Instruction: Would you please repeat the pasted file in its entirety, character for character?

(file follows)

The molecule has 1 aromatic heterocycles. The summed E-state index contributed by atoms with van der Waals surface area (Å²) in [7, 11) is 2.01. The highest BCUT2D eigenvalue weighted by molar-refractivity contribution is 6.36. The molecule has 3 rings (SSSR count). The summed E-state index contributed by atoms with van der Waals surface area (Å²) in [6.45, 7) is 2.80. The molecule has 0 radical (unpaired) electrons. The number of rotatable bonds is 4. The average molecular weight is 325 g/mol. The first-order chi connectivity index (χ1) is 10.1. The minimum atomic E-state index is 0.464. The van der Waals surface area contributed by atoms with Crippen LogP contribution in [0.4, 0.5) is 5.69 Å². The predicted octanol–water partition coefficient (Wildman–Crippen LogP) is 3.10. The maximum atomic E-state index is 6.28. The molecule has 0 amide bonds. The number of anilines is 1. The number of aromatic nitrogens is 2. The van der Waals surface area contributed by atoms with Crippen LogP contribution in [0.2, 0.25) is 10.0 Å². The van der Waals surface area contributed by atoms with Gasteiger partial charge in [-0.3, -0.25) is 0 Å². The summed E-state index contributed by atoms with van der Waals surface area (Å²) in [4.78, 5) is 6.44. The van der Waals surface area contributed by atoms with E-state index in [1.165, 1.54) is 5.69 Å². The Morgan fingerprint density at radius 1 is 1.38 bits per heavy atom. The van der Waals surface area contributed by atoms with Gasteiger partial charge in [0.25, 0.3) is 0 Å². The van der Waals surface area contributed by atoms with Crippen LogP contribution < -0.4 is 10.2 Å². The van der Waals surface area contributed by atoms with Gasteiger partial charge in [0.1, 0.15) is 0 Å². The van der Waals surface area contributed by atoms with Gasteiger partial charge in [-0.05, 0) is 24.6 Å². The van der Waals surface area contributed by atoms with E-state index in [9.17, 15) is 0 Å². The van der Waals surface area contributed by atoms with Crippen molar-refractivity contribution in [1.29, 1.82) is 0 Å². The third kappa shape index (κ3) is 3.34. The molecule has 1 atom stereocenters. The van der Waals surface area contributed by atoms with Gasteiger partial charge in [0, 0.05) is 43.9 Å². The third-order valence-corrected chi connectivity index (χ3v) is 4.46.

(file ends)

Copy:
The molecule has 1 aromatic heterocycles. The summed E-state index contributed by atoms with van der Waals surface area (Å²) in [7, 11) is 2.01. The highest BCUT2D eigenvalue weighted by molar-refractivity contribution is 6.36. The molecule has 3 rings (SSSR count). The summed E-state index contributed by atoms with van der Waals surface area (Å²) in [6.45, 7) is 2.80. The molecule has 0 radical (unpaired) electrons. The number of rotatable bonds is 4. The average molecular weight is 325 g/mol. The first-order chi connectivity index (χ1) is 10.1. The minimum atomic E-state index is 0.464. The van der Waals surface area contributed by atoms with Crippen LogP contribution in [0.4, 0.5) is 5.69 Å². The predicted octanol–water partition coefficient (Wildman–Crippen LogP) is 3.10. The maximum atomic E-state index is 6.28. The molecule has 0 amide bonds. The number of anilines is 1. The number of aromatic nitrogens is 2. The van der Waals surface area contributed by atoms with Crippen LogP contribution in [0.2, 0.25) is 10.0 Å². The van der Waals surface area contributed by atoms with Gasteiger partial charge in [-0.3, -0.25) is 0 Å². The summed E-state index contributed by atoms with van der Waals surface area (Å²) in [4.78, 5) is 6.44. The van der Waals surface area contributed by atoms with E-state index in [1.165, 1.54) is 5.69 Å². The Morgan fingerprint density at radius 1 is 1.38 bits per heavy atom. The van der Waals surface area contributed by atoms with Gasteiger partial charge in [0.25, 0.3) is 0 Å². The van der Waals surface area contributed by atoms with Crippen LogP contribution < -0.4 is 10.2 Å². The van der Waals surface area contributed by atoms with Gasteiger partial charge in [0.1, 0.15) is 0 Å². The van der Waals surface area contributed by atoms with Gasteiger partial charge in [-0.05, 0) is 24.6 Å². The van der Waals surface area contributed by atoms with E-state index in [9.17, 15) is 0 Å². The van der Waals surface area contributed by atoms with Crippen molar-refractivity contribution in [1.29, 1.82) is 0 Å². The third kappa shape index (κ3) is 3.34. The molecule has 1 atom stereocenters. The van der Waals surface area contributed by atoms with Gasteiger partial charge in [0, 0.05) is 43.9 Å². The third-order valence-corrected chi connectivity index (χ3v) is 4.46.